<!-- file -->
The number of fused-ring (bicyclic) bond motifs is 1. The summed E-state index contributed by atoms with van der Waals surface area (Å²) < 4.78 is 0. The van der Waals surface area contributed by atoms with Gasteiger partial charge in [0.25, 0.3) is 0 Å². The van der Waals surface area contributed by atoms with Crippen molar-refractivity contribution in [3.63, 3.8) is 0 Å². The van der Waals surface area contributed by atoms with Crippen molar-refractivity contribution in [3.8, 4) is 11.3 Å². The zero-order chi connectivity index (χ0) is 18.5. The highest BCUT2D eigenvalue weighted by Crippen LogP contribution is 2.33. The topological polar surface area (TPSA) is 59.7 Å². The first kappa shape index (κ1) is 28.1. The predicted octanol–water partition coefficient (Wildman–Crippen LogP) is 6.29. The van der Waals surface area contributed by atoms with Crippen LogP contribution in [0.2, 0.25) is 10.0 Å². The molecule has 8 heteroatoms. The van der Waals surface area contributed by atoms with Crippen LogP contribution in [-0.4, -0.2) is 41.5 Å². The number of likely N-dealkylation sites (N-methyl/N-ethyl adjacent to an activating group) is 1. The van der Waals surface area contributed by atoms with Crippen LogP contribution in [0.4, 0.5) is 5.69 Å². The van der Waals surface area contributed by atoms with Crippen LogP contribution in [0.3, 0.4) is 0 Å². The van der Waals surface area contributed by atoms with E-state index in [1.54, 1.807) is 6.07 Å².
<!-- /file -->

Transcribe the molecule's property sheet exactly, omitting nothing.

The number of fused-ring (bicyclic) bond motifs is 1. The summed E-state index contributed by atoms with van der Waals surface area (Å²) < 4.78 is 0. The van der Waals surface area contributed by atoms with Gasteiger partial charge in [0.25, 0.3) is 0 Å². The van der Waals surface area contributed by atoms with Crippen molar-refractivity contribution in [3.63, 3.8) is 0 Å². The van der Waals surface area contributed by atoms with Crippen molar-refractivity contribution in [3.8, 4) is 11.3 Å². The zero-order chi connectivity index (χ0) is 18.5. The highest BCUT2D eigenvalue weighted by Crippen LogP contribution is 2.33. The topological polar surface area (TPSA) is 59.7 Å². The first kappa shape index (κ1) is 28.1. The predicted octanol–water partition coefficient (Wildman–Crippen LogP) is 6.29. The van der Waals surface area contributed by atoms with Crippen LogP contribution in [0.2, 0.25) is 10.0 Å². The molecule has 8 heteroatoms. The van der Waals surface area contributed by atoms with Crippen LogP contribution in [-0.4, -0.2) is 41.5 Å². The number of likely N-dealkylation sites (N-methyl/N-ethyl adjacent to an activating group) is 1. The van der Waals surface area contributed by atoms with Crippen LogP contribution in [0.4, 0.5) is 5.69 Å². The van der Waals surface area contributed by atoms with Crippen LogP contribution in [0.3, 0.4) is 0 Å². The van der Waals surface area contributed by atoms with E-state index in [1.54, 1.807) is 6.07 Å².